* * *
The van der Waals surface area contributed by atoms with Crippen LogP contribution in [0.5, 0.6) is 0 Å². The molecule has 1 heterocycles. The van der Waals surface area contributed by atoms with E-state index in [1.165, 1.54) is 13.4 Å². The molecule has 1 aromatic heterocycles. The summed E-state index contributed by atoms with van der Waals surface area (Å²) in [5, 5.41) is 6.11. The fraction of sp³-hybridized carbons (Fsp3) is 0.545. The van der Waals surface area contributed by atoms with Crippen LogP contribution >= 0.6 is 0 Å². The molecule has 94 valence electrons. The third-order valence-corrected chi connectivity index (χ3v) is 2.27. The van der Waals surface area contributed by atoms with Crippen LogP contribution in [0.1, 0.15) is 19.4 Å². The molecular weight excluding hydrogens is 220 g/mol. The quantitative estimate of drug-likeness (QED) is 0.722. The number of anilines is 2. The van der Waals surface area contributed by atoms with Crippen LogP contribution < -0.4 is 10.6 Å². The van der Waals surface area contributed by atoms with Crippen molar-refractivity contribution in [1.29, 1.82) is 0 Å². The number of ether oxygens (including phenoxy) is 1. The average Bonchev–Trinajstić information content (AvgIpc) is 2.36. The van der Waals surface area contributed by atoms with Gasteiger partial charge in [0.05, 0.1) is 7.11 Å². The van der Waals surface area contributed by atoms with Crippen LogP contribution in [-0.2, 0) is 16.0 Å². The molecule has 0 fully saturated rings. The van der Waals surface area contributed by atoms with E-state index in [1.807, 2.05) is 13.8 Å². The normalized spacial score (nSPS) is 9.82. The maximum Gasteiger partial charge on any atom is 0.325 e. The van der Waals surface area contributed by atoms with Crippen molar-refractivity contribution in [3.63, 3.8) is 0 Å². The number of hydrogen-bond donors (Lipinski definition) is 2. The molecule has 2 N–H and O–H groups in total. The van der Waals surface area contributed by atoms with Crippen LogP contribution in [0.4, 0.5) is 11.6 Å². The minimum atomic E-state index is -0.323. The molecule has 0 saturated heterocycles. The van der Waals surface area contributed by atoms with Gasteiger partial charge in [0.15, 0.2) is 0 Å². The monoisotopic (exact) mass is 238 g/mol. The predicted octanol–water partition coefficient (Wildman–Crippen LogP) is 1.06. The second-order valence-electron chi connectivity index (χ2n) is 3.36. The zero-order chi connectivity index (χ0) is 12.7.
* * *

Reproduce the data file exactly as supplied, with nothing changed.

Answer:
The van der Waals surface area contributed by atoms with Crippen LogP contribution in [0.5, 0.6) is 0 Å². The molecule has 1 heterocycles. The van der Waals surface area contributed by atoms with E-state index in [1.165, 1.54) is 13.4 Å². The molecule has 1 aromatic heterocycles. The summed E-state index contributed by atoms with van der Waals surface area (Å²) in [5, 5.41) is 6.11. The fraction of sp³-hybridized carbons (Fsp3) is 0.545. The van der Waals surface area contributed by atoms with Crippen LogP contribution >= 0.6 is 0 Å². The molecule has 94 valence electrons. The third-order valence-corrected chi connectivity index (χ3v) is 2.27. The van der Waals surface area contributed by atoms with Crippen LogP contribution in [0.1, 0.15) is 19.4 Å². The molecular weight excluding hydrogens is 220 g/mol. The quantitative estimate of drug-likeness (QED) is 0.722. The number of anilines is 2. The van der Waals surface area contributed by atoms with Crippen LogP contribution < -0.4 is 10.6 Å². The van der Waals surface area contributed by atoms with Crippen molar-refractivity contribution in [1.29, 1.82) is 0 Å². The number of ether oxygens (including phenoxy) is 1. The average Bonchev–Trinajstić information content (AvgIpc) is 2.36. The van der Waals surface area contributed by atoms with Gasteiger partial charge in [0.05, 0.1) is 7.11 Å². The van der Waals surface area contributed by atoms with Crippen LogP contribution in [-0.2, 0) is 16.0 Å². The molecule has 0 fully saturated rings. The van der Waals surface area contributed by atoms with E-state index in [1.807, 2.05) is 13.8 Å². The normalized spacial score (nSPS) is 9.82. The maximum Gasteiger partial charge on any atom is 0.325 e. The van der Waals surface area contributed by atoms with Crippen molar-refractivity contribution in [3.63, 3.8) is 0 Å². The number of hydrogen-bond donors (Lipinski definition) is 2. The molecule has 2 N–H and O–H groups in total. The van der Waals surface area contributed by atoms with Crippen LogP contribution in [0.4, 0.5) is 11.6 Å². The minimum atomic E-state index is -0.323. The molecule has 0 saturated heterocycles. The van der Waals surface area contributed by atoms with Gasteiger partial charge in [0.15, 0.2) is 0 Å². The monoisotopic (exact) mass is 238 g/mol. The predicted octanol–water partition coefficient (Wildman–Crippen LogP) is 1.06. The second-order valence-electron chi connectivity index (χ2n) is 3.36. The zero-order chi connectivity index (χ0) is 12.7.